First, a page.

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I’m a 52/36 owner and kind of think it’s rhe worst of both worlds. I wrote this on a previous thread:

I now own a set of 50/34 and am considering a 54/40 purchase for flat days and workouts (I was spinning out my 52 today doing thresholds).

If you have a headunit connected to your di2 setup it will write the gears to the fit file. There are tools (wko5) which will let you look at what you’re using.

Find what gear is an optimal chainline and how often you are away from it.

My guess is also that you probably won’t notice the difference in power/leverage, even if the feel is slightly different. Is the bolt hole configuration the same between your old & new cranks? If so, just swap the rings over to the Pioneer cranks & go for a few rides first. You might not need to buy anything more.

If they’re incompatible then yeah you’ll have to buy rings. As for options, I run a 52/33 without trouble on a bike that has a Shimano 105 crank with the X110 bolthole configuration. The delta is 3 teeth out of spec, but it works fine for me. As we all know Shimano is pretty conservative with their recommendations. There’s nothing but convention saying you can’t mix & match chainrings, but yes if the gap is too wide you could end up with shifting problems or find yourself with not enough overlap for those in-between speeds on lumpy terrain, meaning operating with a crossed chain a lot. Having said that I see a lot of riders here at just riding in the big ring, stomping on climbs, & only using the small ring when the climb gets over about 5%. Crossed chain more often than not. Depends how you ride. If you want to keep a 53 up front, you could probably go down to a 34 or 36.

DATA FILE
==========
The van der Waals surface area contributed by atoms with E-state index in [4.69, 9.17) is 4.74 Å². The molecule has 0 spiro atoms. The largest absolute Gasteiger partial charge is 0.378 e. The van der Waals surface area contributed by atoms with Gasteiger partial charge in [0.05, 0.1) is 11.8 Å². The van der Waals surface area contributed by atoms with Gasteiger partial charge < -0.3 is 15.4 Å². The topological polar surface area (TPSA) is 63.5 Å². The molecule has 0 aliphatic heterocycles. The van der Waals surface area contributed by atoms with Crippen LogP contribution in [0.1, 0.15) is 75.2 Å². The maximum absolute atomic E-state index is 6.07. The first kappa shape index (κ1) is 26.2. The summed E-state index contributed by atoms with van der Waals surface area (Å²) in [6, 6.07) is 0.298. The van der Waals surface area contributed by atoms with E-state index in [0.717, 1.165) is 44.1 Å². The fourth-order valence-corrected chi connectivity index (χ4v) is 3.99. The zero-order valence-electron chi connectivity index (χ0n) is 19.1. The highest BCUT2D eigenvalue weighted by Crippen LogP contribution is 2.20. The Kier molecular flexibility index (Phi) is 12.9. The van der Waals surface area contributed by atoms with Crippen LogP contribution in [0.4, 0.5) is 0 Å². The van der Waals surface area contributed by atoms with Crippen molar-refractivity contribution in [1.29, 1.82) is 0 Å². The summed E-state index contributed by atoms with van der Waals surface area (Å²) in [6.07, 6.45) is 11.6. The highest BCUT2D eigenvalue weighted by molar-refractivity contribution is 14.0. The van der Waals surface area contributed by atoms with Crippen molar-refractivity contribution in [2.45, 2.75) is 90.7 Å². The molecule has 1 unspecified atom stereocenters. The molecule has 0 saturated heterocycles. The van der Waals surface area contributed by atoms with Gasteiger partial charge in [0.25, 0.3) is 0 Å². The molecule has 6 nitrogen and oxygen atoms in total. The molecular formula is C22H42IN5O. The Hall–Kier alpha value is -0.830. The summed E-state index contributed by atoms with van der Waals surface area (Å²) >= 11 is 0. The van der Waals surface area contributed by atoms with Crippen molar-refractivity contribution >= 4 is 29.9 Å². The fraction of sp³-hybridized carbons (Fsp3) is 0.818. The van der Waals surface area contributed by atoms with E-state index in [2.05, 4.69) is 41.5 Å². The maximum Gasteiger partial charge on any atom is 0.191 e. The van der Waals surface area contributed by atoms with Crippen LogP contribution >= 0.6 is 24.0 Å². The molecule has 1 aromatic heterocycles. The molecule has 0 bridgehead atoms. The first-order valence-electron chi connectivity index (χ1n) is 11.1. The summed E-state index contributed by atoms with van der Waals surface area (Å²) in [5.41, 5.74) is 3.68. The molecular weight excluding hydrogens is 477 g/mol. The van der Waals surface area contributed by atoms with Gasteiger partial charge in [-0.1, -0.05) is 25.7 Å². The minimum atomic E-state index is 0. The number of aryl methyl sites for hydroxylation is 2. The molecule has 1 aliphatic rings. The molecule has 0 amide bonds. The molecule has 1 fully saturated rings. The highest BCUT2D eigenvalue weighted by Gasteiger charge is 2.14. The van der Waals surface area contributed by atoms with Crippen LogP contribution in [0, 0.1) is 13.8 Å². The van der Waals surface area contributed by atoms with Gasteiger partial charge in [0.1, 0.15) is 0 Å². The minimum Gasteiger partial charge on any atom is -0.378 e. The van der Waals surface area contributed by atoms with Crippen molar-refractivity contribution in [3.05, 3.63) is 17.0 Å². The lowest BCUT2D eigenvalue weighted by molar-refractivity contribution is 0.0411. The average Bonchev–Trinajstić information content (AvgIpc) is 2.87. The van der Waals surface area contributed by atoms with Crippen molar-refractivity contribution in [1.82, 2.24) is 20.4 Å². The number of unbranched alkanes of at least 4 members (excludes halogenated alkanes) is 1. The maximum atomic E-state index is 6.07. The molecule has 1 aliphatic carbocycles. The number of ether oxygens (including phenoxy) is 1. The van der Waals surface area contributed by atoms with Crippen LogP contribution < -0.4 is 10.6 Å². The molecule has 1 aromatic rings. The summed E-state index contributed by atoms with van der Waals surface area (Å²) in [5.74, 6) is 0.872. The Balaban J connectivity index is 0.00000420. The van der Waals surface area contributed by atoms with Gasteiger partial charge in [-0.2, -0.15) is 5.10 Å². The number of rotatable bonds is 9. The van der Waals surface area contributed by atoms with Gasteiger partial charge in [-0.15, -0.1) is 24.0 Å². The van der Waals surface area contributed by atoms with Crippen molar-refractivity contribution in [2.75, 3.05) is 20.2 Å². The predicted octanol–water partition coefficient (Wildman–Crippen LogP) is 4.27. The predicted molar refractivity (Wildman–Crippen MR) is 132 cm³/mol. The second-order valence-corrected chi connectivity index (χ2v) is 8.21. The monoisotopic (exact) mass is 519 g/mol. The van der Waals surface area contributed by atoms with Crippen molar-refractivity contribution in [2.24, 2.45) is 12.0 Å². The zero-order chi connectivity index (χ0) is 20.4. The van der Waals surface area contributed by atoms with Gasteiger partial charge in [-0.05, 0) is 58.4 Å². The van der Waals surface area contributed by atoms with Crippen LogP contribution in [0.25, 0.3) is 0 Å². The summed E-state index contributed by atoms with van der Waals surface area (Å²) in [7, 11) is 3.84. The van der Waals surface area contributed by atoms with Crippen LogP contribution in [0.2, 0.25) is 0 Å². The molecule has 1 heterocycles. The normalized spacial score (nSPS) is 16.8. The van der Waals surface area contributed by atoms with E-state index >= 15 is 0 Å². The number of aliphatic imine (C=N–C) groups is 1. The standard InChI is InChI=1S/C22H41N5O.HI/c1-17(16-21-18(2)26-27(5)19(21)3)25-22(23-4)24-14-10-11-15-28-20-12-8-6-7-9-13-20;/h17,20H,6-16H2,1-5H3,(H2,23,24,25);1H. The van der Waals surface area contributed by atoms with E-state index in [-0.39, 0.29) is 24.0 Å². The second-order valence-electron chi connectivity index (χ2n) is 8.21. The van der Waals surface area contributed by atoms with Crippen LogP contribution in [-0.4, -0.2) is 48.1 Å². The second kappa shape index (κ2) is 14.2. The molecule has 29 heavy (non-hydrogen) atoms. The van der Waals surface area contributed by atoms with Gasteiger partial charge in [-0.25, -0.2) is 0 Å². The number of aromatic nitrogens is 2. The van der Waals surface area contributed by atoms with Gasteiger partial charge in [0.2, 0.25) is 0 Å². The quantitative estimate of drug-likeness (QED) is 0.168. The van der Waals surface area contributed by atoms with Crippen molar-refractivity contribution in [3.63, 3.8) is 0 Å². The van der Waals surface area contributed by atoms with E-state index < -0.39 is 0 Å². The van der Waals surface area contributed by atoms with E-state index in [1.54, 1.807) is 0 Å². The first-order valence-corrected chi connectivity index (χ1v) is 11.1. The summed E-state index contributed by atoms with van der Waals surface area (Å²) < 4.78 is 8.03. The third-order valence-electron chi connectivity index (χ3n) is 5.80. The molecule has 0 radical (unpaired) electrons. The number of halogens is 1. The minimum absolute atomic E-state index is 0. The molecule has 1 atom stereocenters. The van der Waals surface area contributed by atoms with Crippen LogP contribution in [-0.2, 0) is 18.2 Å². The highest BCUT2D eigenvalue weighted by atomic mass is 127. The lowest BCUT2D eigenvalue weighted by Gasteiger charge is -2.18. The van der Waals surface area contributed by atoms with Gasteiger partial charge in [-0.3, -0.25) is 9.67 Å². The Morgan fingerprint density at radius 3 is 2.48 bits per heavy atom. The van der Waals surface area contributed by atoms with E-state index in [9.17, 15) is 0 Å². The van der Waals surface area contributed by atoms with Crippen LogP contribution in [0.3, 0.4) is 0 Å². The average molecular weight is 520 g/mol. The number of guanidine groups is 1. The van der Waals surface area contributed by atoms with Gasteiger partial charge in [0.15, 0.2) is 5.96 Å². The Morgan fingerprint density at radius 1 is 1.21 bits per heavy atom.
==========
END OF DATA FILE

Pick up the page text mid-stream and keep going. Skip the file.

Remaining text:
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I went from 172.5 mm cranks to 165 mm cranks to allow me to move more freely. (In an aero position, my knees would massage my stomach.)

When I computed my gearing, I assumed that my body would prefer keeping the force roughly constant. To produce the same power with shorter cranks at the same pedal pressure, my cadence would have to increase accordingly. Hence, I would have to choose slightly easier gearing where the difference corresponds to the relative difference in crank lengths. For me that was spot on.

In detail: in my case, we are talking a 4 % difference in crank length. I anticipated that when I chose my gearing: I shifted everything down by about 1/2 gear. E. g. I opted for a 42-tooth chainring instead of a 44-tooth chainring on my road bike (coupled to a 10–36 cassette). That was bang on the money. On the trainer in high gear (= high flywheel speed = high inertia = simulation of going fast on the flats), my self-selected cadence have shifted up from 95-100 rpm to 98–103/104 rpm. That lines up very well with the 4 % difference in leverage.

So if you were to do the same, the relative difference between crank lengths is about 3 %. That would suggest you size down to 52/36. However, if you don’t use your top gear very often (climbing gears >>> top gears), I’d even consider a compact crank.

Thanks for your post, if something is worth doing, it is worth overdoing. I’m sure this post will be linked to regularly. (At least it should!)


Ha, that’s the tldr; version, this is me overdoing it: Crankarm Chronicles Pt.2 |


You’re crazy in all the best ways! :crazy_face::blush::smiley:

PS The Frankenbike you built looks cool, the frame has lots of patina that gives it character. :+1:


Haha, that’s awesome, love it! :brain: :call_me_hand:

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I hope the change works out for you. I made the change a few years ago to 170 from 175 to see if all the hype was valid. In my use case it is not. I did not like the feel and went back 175. Alternatively a good riding buddy did go shorter and will never go back. It seems to work for most people but my feeling is it has the most benefit for triathletes and TT riders. With respect to your thought it will aid in a flat back, I cannot see how. Crank length is independent of upper body angle. Handlebar height and reach affect this but if being able to ride lower without your legs hitting your chest then yes this will help.